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An open letter to Louis van Gaal on Manchester United's approach to the transfer market

While I have been persuaded that you are indeed what the club needs, it’s hard for me to reconcile with the fact that there seems to be a galactico policy in place. Huge amounts of money have been spent in trying to plug the gaps in the team, and while as a fan it is always good to see superstars playing for your club, it kind of hurts for a Manchester United supporter to see that the academy no l

ANALYST
Feature 02 Jan 2015, 19:22 IST
10.76K
Van ‘Gaalacticos’ may not be a great idea at Old Trafford

Dear Louis van Gaal,

Right off the bat, I would like to admit that I was one of the people who weren’t too happy with your appointment at Manchester United. Granted, you had a great CV, and that the club was coming off a disastrous season with David Moyes, but it was important that the club get a long term replacement than a short term solution. It was not like you were going to stay back for a decade or so and mould the club, nurse it back to a sustained winning mentality.

Having said that, the 3rd place on the table and the run of 10 games without a defeat show that you are doing a far better job than Moyes could ever do. Winning 5 games in a row is something no fan could dream of in the last season, much less going 10 games without a defeat.

More importantly, you seem to have brought back the mojo of all the important players who were performing so well just a couple of seasons ago. Players like Wayne Rooney, Michael Carrick, Ashley Young, Antonio Valencia, etc all seemed to have found their games again, and are performing admirably for the team.

But what’s with the incessant amount of money spent on players for positions that the team was already strong in? I mean, throughout pre-season and all through August, literally everyone could see that we needed more defensive signings, but by the time we made an expensive signing of Radamel Falcao and let Danny Welbeck leave relatively cheaply. Now, the team is having to depend on reserve team players who are nowhere close to the finished product, and the team has suffered for it.

While I have been persuaded that you are indeed what the club needs, it’s hard for me to reconcile with the fact that there seems to be a galactico policy in place. Huge amounts of money have been spent in trying to plug the gaps in the team, and while as a fan it is always good to see superstars playing for your club, it kind of hurts for a Manchester United supporter to see that the academy no longer is producing stars like it used to.

Like you probably already know, Manchester United’s academy was always known to bring out youngsters that could play in the first team, and the club depended on that more than outside help. Of course, it is not to say that the club never bought a player from another club, but for most of the time, it was academy graduates who got the first look in. Also, any players brought in from outside were more about potential than established players, barring an exception or two.

The class of ‘92 still holds a dear place for every Manchester United fan, and while nobody expects that there should be such an exceptional production scale every year, it is always wonderful to watch a youngster make the grade after being taught the United way throughout his formative years. For this reason, seeing so many imported products in the United starting XI is that much harder to digest.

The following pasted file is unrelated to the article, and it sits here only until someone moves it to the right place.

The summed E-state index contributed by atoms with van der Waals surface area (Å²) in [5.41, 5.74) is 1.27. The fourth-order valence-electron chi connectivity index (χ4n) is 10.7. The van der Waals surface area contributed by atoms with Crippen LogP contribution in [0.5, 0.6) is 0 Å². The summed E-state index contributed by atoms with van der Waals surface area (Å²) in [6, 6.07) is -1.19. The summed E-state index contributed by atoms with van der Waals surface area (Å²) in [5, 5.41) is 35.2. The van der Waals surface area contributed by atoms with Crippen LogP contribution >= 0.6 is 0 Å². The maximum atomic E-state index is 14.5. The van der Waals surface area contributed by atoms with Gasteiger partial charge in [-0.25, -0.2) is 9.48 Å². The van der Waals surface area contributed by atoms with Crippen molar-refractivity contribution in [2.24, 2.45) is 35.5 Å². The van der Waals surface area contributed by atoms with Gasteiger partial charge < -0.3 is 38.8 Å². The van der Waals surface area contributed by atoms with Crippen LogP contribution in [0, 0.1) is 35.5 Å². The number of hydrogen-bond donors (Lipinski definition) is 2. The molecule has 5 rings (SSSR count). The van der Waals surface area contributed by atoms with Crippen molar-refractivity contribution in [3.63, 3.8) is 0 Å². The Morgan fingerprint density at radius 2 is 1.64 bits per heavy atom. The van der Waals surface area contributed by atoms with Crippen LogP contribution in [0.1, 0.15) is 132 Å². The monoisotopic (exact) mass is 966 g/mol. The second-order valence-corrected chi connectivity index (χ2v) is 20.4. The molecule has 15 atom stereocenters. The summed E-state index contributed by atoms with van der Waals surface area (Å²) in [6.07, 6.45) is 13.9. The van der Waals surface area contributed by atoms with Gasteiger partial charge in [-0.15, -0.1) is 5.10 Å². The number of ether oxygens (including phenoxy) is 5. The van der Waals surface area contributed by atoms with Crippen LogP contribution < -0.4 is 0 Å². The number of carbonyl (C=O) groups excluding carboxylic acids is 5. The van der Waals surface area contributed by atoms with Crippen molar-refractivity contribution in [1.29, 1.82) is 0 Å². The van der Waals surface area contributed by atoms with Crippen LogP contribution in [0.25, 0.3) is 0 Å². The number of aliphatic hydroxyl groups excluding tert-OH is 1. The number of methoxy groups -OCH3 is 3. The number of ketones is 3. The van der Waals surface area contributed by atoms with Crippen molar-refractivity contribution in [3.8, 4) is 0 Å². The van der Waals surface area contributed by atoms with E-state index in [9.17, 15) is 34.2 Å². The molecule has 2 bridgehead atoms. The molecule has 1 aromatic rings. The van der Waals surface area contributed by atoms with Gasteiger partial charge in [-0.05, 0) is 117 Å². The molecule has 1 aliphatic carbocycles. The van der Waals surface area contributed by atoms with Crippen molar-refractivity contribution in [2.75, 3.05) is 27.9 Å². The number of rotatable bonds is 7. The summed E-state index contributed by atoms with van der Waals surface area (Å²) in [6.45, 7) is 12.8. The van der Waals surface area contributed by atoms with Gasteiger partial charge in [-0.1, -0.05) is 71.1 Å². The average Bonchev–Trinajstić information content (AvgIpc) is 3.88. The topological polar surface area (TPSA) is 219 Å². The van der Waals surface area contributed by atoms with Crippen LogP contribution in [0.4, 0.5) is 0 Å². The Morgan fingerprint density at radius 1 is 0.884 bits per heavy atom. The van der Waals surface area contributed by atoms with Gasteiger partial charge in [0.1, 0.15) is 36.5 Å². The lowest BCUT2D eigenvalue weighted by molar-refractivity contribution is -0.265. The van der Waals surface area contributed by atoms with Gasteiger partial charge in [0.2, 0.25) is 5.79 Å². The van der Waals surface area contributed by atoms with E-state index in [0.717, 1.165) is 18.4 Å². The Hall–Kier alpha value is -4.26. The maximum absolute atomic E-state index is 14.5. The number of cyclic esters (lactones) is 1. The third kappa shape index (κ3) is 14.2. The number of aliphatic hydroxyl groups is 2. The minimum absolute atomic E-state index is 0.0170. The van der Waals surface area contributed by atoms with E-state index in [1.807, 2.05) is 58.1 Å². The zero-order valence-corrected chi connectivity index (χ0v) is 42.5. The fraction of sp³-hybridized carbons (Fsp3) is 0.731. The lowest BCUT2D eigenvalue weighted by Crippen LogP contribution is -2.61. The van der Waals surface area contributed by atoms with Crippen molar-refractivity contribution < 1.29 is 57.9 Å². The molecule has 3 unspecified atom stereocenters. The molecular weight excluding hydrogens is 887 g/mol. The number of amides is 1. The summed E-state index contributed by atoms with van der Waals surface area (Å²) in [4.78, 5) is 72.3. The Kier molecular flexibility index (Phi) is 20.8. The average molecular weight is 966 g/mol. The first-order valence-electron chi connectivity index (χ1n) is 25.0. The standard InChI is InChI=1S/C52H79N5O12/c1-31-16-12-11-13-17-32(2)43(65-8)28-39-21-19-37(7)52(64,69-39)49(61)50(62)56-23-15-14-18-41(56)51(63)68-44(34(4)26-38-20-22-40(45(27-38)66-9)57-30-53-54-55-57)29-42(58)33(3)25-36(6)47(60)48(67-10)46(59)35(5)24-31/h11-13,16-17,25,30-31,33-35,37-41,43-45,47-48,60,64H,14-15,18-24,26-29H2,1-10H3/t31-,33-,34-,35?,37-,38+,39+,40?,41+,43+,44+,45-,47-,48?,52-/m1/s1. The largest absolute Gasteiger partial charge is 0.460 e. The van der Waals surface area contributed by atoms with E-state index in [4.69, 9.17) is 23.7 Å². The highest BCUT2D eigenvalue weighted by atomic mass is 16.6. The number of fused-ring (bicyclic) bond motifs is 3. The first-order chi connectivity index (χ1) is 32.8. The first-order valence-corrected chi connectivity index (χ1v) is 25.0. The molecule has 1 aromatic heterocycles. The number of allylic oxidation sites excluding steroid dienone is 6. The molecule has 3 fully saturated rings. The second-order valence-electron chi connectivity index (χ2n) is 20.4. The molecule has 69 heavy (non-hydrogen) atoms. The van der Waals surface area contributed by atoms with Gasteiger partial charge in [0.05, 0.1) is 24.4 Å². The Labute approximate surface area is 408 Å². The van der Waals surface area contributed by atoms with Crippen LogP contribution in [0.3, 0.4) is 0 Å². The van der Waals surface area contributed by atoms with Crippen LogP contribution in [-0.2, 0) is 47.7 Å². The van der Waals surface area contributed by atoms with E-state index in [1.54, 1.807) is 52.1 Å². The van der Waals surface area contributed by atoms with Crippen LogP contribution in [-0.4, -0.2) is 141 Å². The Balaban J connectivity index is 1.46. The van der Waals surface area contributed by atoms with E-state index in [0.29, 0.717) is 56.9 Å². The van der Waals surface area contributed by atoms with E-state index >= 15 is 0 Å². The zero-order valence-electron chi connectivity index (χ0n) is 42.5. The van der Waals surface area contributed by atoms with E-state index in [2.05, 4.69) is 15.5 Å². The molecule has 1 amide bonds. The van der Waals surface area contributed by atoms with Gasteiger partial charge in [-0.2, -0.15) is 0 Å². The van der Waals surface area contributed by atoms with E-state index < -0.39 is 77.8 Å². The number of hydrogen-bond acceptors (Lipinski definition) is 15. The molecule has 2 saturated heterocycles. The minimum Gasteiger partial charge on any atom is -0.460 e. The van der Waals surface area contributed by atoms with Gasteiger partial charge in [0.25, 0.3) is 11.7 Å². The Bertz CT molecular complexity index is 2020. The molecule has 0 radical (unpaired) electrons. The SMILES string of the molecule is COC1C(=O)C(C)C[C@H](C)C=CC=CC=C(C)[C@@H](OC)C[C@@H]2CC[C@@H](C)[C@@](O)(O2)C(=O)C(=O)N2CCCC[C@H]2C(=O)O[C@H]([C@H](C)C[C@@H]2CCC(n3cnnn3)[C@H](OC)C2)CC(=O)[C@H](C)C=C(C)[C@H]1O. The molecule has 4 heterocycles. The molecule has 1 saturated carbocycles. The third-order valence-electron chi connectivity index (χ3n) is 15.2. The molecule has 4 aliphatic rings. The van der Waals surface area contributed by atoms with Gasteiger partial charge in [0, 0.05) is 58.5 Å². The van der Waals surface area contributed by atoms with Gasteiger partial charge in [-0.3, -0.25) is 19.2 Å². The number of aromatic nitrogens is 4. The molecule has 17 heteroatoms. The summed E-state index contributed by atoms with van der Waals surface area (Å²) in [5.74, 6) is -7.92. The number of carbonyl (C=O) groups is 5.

For example, it was extremely surprising to see Danny Welbeck sold to Arsenal, and for as low as 15 million. The lad was United through and through and he didn’t get the chances he deserved. He was shunted out wide for a major part of his first team career, and the few times that he did get to play as the central striker that he is so much more suited for, he shone with a few noteworthy goals. The noises that were made when it was confirmed that he was being sold tell a story of their own.

In place of him, there is Radamel Falcao, a player who seems to be injury prone, and for all his superstar status, has just score three times for the more than 10 appearances he has had for the club so far. That is Arsenal’s Yaya Sanogo and Chelsea’s Fernando Torres territory. There is Luke Shaw, another expensive signing, that has hardly featured for the club so far. Halfway through the season and only 9 appearances is not good value for money.

The more superstar signings the club makes for every position, the more difficult it would be for the club to get youngsters into the first team, and this would mean prospective scholars will look at other clubs for better chances to get into the first XI. There would probably be more Aaron Ramsey like situations than Cristiano Ronaldo.

And it’s not just the fact that the academy graduates are being blocked from a route to the first team, the pressure on the finances that it will have due to the high wages and transfer fee that such players come with can be too much for the club to bear, considering it is already in a good deal of debt.

While that doesn’t mean United goes totally the Arsenal way and completely stop spending decent money, considering the club’s revenue sources are far greater, a certain caution is certainly needed. After all, Manchester United doesn’t have the luxury of Real Madrid, no taxes, not a lot of competition, etc.

While as fans rejoice the exciting signings like Angel Di Maria, who has certainly made a huge difference, it is also better if more internal solutions are looked at than always seeking an expensive solution. The academy is a great asset, and a long term manager would make full use of it. I hope you do too, and not just when injuries strike.

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